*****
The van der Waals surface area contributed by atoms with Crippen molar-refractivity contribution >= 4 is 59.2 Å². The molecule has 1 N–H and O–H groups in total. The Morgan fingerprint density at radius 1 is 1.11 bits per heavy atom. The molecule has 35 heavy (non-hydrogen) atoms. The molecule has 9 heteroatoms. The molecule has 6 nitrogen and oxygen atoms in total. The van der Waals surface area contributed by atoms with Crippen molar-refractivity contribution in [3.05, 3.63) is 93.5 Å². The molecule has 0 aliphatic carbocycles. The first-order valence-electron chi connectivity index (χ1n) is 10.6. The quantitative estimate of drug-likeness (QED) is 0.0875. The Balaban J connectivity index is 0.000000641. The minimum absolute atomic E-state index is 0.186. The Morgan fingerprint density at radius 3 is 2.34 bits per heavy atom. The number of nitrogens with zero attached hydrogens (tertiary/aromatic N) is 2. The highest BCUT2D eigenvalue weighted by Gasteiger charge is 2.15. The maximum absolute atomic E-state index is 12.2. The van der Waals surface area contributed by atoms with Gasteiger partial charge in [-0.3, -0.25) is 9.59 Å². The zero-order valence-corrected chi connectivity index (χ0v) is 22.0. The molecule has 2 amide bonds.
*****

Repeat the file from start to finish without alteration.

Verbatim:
The van der Waals surface area contributed by atoms with Crippen molar-refractivity contribution >= 4 is 59.2 Å². The molecule has 1 N–H and O–H groups in total. The Morgan fingerprint density at radius 1 is 1.11 bits per heavy atom. The molecule has 35 heavy (non-hydrogen) atoms. The molecule has 9 heteroatoms. The molecule has 6 nitrogen and oxygen atoms in total. The van der Waals surface area contributed by atoms with Crippen molar-refractivity contribution in [3.05, 3.63) is 93.5 Å². The molecule has 0 aliphatic carbocycles. The first-order valence-electron chi connectivity index (χ1n) is 10.6. The quantitative estimate of drug-likeness (QED) is 0.0875. The Balaban J connectivity index is 0.000000641. The minimum absolute atomic E-state index is 0.186. The Morgan fingerprint density at radius 3 is 2.34 bits per heavy atom. The number of nitrogens with zero attached hydrogens (tertiary/aromatic N) is 2. The highest BCUT2D eigenvalue weighted by Gasteiger charge is 2.15. The maximum absolute atomic E-state index is 12.2. The van der Waals surface area contributed by atoms with Gasteiger partial charge in [-0.3, -0.25) is 9.59 Å². The zero-order valence-corrected chi connectivity index (χ0v) is 22.0. The molecule has 2 amide bonds.